So if these budget-tightening trends continue, integration with existing technologies will be key. If you already own video conferencing technology, there are ways to augment what you already have and make use of that existing technology while providing new services.
Video conferencing is helping out in the battlefield these days by giving doctors access to specialists and facilities that may be thousands of miles away. I shared a few examples with Washington Technology Magazine recently about how video conferencing is so clear now that a doctor can look right at a patient’s pupil to see if there’s an immediate problem.
Along with reading X-rays by video conferencing, this helps doctors diagnose brain injuries and allows the Veterans Administration, the Army Medical Information Technology Center and others to get treatment to soldiers faster. Other agencies, such as the Department of Defense, are attracted to TANDBERG because of our JITC and IPv6 certifications, which ensure that we are secure and interoperable with other equipment.
Security, interoperability and enhanced collaboration are the reasons that federal agencies rely heavily on this technology. Use is growing, and, as a bonus, agencies are reducing their carbon footprints and lowering communication costs. The agency wins, the environment wins and the warfighter wins. That’s good news all around.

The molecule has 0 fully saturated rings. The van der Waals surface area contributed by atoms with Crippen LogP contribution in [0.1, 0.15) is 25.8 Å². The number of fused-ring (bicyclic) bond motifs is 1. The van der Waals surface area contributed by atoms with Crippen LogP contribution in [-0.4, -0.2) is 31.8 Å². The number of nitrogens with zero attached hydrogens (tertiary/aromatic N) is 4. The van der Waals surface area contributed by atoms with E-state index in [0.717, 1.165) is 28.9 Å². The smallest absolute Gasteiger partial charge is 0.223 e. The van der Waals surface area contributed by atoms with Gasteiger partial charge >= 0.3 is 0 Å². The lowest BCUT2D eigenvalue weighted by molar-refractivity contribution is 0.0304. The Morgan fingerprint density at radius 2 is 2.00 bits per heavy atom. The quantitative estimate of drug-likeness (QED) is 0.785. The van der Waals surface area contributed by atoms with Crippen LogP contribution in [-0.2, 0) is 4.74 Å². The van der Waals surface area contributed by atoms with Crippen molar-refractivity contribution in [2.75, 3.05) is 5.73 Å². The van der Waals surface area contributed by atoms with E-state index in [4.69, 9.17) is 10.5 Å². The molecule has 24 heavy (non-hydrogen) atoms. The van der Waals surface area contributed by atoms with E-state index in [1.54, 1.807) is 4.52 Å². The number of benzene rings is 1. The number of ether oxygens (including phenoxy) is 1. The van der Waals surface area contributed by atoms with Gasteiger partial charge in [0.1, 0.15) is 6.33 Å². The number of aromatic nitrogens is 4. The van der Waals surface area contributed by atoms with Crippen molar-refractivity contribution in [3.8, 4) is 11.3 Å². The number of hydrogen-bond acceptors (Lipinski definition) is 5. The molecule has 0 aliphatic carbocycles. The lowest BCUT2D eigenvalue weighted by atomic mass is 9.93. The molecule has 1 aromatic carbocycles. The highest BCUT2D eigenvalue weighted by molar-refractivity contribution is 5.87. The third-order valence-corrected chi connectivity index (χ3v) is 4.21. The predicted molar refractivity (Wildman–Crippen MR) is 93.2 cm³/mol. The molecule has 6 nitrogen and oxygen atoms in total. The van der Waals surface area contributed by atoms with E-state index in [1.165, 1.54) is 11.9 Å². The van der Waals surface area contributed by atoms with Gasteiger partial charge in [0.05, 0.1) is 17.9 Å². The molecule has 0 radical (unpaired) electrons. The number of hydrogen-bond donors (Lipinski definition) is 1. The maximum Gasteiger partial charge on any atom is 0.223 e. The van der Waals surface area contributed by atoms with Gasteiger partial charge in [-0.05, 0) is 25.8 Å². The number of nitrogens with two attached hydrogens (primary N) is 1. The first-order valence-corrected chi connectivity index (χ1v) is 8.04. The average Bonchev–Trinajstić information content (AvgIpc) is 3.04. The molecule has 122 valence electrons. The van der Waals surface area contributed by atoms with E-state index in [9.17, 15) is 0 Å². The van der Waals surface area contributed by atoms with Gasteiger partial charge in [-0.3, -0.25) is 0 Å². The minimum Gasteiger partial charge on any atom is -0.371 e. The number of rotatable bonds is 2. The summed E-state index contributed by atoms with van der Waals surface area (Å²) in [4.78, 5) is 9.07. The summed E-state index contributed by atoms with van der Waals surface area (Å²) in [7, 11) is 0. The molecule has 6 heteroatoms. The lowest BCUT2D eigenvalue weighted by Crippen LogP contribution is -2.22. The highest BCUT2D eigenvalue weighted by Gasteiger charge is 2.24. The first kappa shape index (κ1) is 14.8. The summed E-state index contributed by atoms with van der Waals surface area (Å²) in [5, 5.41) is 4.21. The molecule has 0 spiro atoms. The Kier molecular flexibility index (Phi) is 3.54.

Joel Brunson, President, TANDBERG public sector
In a recent ruling on the case of Melendez-Diaz v. Massachusetts, the Supreme Court stated that prosecutors need to have forensic experts available for a defendant’s cross-examination since technicians who prepare reports act as “witnesses” for the prosecution.
The ruling is important to protect defendants from being wrongly convicted due to inaccurate laboratory tests and/or evidence, but it has created a lot of dissent on the state and local government level. Many just don’t have the budget or resources available to ensure that experts are on hand for cross examination.
In today’s current economic environment, many states are having significant problems with balancing their budgets. The additional costs associated with ensuring that experts appear in court are going to be a huge strain on resources and potentially an inefficient use of time for forensic personnel.
There is a solution that would require an initial investment, but would subsequently save the states significant amounts of money over time: video teleconferencing (VTC). By implementing VTC in courtrooms, experts could “appear” in court and testify without the added expense of travel to appear in a courtroom in-person.
The concept of using VTC in the criminal justice system isn’t particularly new. In a previous post we talked about how the San Antonio police department is using video conferencing in the search warrant process, which is saving time and money by cutting down on the time needed to process a search warrant.
With the new Supreme Court ruling in effect, VTC could be a good solution for saving money for state governments while ensuring defendants get a fair and speedy trial.